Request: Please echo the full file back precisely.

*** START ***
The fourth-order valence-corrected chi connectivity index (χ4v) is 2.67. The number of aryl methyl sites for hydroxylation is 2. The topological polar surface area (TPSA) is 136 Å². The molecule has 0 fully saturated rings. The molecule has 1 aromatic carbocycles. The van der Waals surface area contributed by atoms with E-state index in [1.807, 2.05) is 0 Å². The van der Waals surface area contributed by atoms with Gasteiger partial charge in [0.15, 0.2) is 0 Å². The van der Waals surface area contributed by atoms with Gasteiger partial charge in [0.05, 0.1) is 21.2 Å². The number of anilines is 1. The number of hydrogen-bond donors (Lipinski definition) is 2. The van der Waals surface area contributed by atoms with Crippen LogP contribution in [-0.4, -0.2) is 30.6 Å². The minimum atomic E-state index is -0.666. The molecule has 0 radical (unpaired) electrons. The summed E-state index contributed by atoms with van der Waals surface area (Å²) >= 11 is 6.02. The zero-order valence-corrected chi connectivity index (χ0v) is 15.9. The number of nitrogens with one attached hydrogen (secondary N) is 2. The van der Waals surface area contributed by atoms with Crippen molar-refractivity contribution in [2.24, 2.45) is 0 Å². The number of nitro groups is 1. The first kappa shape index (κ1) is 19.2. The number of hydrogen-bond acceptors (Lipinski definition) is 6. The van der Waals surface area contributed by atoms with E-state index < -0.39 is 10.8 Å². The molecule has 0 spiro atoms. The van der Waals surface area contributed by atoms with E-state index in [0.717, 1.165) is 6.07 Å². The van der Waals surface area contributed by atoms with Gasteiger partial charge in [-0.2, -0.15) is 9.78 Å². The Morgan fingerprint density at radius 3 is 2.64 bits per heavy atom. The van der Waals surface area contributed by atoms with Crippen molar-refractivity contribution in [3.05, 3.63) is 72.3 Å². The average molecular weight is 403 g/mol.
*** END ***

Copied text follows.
The fourth-order valence-corrected chi connectivity index (χ4v) is 2.67. The number of aryl methyl sites for hydroxylation is 2. The topological polar surface area (TPSA) is 136 Å². The molecule has 0 fully saturated rings. The molecule has 1 aromatic carbocycles. The van der Waals surface area contributed by atoms with E-state index in [1.807, 2.05) is 0 Å². The van der Waals surface area contributed by atoms with Gasteiger partial charge in [0.15, 0.2) is 0 Å². The van der Waals surface area contributed by atoms with Gasteiger partial charge in [0.05, 0.1) is 21.2 Å². The number of anilines is 1. The number of hydrogen-bond donors (Lipinski definition) is 2. The van der Waals surface area contributed by atoms with Crippen LogP contribution in [-0.4, -0.2) is 30.6 Å². The minimum atomic E-state index is -0.666. The molecule has 0 radical (unpaired) electrons. The summed E-state index contributed by atoms with van der Waals surface area (Å²) >= 11 is 6.02. The zero-order valence-corrected chi connectivity index (χ0v) is 15.9. The number of nitrogens with one attached hydrogen (secondary N) is 2. The van der Waals surface area contributed by atoms with Crippen molar-refractivity contribution in [2.24, 2.45) is 0 Å². The number of nitro groups is 1. The first kappa shape index (κ1) is 19.2. The number of hydrogen-bond acceptors (Lipinski definition) is 6. The van der Waals surface area contributed by atoms with E-state index < -0.39 is 10.8 Å². The molecule has 0 spiro atoms. The van der Waals surface area contributed by atoms with E-state index in [0.717, 1.165) is 6.07 Å². The van der Waals surface area contributed by atoms with Gasteiger partial charge in [-0.2, -0.15) is 9.78 Å². The Morgan fingerprint density at radius 3 is 2.64 bits per heavy atom. The van der Waals surface area contributed by atoms with Crippen molar-refractivity contribution in [3.05, 3.63) is 72.3 Å². The average molecular weight is 403 g/mol.